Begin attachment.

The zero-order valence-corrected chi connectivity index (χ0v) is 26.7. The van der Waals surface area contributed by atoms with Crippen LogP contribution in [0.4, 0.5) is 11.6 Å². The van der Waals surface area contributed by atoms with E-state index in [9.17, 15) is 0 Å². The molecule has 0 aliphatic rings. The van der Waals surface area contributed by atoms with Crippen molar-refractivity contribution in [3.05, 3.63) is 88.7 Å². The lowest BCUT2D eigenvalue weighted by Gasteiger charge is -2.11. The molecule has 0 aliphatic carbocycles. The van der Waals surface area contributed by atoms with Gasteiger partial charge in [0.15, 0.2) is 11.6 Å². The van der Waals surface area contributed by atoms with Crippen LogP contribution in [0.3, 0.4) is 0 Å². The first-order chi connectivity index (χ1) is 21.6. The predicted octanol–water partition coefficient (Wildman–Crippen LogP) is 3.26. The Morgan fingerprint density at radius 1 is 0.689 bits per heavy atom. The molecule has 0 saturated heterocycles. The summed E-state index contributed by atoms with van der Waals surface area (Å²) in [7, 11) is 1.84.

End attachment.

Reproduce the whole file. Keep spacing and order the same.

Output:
The zero-order valence-corrected chi connectivity index (χ0v) is 26.7. The van der Waals surface area contributed by atoms with Crippen LogP contribution in [0.4, 0.5) is 11.6 Å². The van der Waals surface area contributed by atoms with E-state index in [9.17, 15) is 0 Å². The molecule has 0 aliphatic rings. The van der Waals surface area contributed by atoms with Crippen molar-refractivity contribution in [3.05, 3.63) is 88.7 Å². The lowest BCUT2D eigenvalue weighted by Gasteiger charge is -2.11. The molecule has 0 aliphatic carbocycles. The van der Waals surface area contributed by atoms with Gasteiger partial charge in [0.15, 0.2) is 11.6 Å². The van der Waals surface area contributed by atoms with Crippen LogP contribution in [0.3, 0.4) is 0 Å². The first-order chi connectivity index (χ1) is 21.6. The predicted octanol–water partition coefficient (Wildman–Crippen LogP) is 3.26. The Morgan fingerprint density at radius 1 is 0.689 bits per heavy atom. The molecule has 0 saturated heterocycles. The summed E-state index contributed by atoms with van der Waals surface area (Å²) in [7, 11) is 1.84.